Ningyo Jyoruri

How many Japanese people does it take to operate a doll? If the doll happens to be one of the intricate dolls used traditional Japanese Bunraku, also called “Joruri Puppet Theater” or “ningyo joruri” in Japanese, the answer is three. These dolls that can weigh up to 15 kilograms (33 pounds) and are about one-half to two-thirds the height of a human are capable of detailed movement and are operated with such skill that even though their faces are made of wood, to the viewer they come to life showing a wide range of emotions from joy to despair. The art of Joruri Puppet Theater is a must-see event even for the most casual Japanese culture fan.
Joruri Puppet Theater melds traditional Japanese music that includes a shamisen (a three-stringed Japanese banjo-like instrument), sometimes a drum, and a narrative, with puppet actors. In Joruri Puppet Theater the puppet operators, individuals cloaked head-to-toe in black known as kuroko, operate puppets bringing them to life as they play the main roles in a traditional folktale being told by the narrator, known as the joruri, against a background of shamisen music. The Joruri Puppet Theater as we know it today is said to have originated on Awaji Island in Japan more than 500 years ago, and was recognized as a one of the masterpieces of the Oral and Intangible Heritage of Humanity by UNESCO in 2003.
Today quality Joruri Puppet Theater can be seen at the The National Bunraku Theater located in Osaka, or in Tokyo at the National Theater. Tickets for the Tokyo location generally sell out far in advance due to its immense popularity and scarcity of shows. Seeing the dolls in motion is a real treat as it is a beautiful and expressive art-form performed by true professionals.
As mentioned, each doll is operated by three individuals known as kuroko who are dressed entirely in black. The kuroko are usually completely covered in black, including a black hood that they wear to hide their heads, and black gloves to hide their hands. Sometimes the lead master puppeteer may leave his face uncovered, but this only occurs when the master is indeed an individual of extremely advanced skill who has made a name for himself. Unlike Western puppets no strings are used in the operation of a Japanese Bunraku doll, instead the kuroko handle the doll directly. The lead kuroko controls the doll’s head with his left hand and the right arm of the doll with his right. The second kuroko controls the doll’s left arm, and the third kuroko controls the doll’s feet and can make the doll do things such as run or sit.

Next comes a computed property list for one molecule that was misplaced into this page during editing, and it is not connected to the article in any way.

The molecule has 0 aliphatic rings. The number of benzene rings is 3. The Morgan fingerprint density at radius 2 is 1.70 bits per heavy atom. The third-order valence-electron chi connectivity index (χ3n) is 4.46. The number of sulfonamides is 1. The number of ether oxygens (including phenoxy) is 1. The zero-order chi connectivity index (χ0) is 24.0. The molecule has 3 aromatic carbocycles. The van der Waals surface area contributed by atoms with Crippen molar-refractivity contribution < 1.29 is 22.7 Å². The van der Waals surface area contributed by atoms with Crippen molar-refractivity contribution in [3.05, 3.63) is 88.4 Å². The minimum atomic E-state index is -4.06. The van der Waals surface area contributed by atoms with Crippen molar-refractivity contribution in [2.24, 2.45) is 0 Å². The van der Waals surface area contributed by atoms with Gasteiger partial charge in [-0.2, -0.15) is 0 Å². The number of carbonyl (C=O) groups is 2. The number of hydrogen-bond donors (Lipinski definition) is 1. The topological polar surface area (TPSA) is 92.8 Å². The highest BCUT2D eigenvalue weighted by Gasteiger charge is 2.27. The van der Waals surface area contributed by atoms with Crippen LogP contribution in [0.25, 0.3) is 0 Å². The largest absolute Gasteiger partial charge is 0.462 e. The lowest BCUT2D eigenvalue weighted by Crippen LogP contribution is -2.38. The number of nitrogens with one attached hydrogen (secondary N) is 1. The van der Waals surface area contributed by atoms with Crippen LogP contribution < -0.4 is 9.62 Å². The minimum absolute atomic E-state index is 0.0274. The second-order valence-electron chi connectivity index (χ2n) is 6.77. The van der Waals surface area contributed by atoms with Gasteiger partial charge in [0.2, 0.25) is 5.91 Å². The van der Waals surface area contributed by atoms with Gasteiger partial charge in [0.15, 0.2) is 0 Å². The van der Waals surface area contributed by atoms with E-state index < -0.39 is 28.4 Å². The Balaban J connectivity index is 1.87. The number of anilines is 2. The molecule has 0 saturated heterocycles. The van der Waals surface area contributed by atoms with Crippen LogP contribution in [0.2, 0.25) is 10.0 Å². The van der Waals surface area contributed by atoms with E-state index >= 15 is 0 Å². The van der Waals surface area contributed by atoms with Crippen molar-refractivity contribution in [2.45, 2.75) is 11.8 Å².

As in many traditional Japanese art forms, there is a strict hierarchy of seniority at work here. Normally a kuroko must gain experience operating the feet for at least 10 years before he can be promoted to the left arm. Another 10 to 15 years of operating the left arm and a kuroko may become the lead earning himself the right to operate the head and right arm. Since three people are operating the same doll, their movements must be in unison so intensive practice as a group is a must before they are able to give a performance. In contrast to the black cloaks of the kuroko, the dolls themselves often wear elaborate kimono’s on the outside, but underneath lie the mechanisms that allow the dolls to come to life.
A complex trigger attached to the back of the doll’s neck allows the lead kuroko to control the dolls facial expressions. The extent to which the facial expressions can be controlled is astounding. The operator can make the dolls head nod, he can raise and lower the doll’s eyebrows to show surprise or anger, he can change the direction that the doll’s eyes are looking by moving the eyeballs (this indeed is an incredible effect), and he can open and close the doll’s mouth. Note, opening and closing the mouth is not done to allow the doll to “speak,” rather it is used to show laughter and other expressions. The arms also have a mechanism that allow the kuroko to open and close the dolls hands.
Though the kuroko are dressed entirely in black and remain as quiet as possible, their presence remains obvious to the audience. The intent is not to completely hide the kuroko from view, but simply to make them less of a distraction from the puppet. The entire effect is more believable than can be adequately described in words. Minor details are attended to in order to maintain the illusion that the doll is alive. As humans are only completely still when dead, the same goes for the dolls. The kuroko are constantly moving the doll even in the slightest so that it literally appears to be breathing even if the doll is sitting still or asleep.
On a visit to Awaji Island I had the opportunity to see a Joruri Puppet Show. Though this trip was more than a few years ago now, I clearly remember my amazement when the doll was made to cry. The way the doll shuddered, and the lonely sound of the shamisen was all so convincing, I could almost see tears streaming down the dolls wooden face. The ability of the kuroko to operate the dolls of Joruri Puppet Theater is truly a sight to behold.

Story by Harvey Beasley
From J SELECT Magazine, April 2009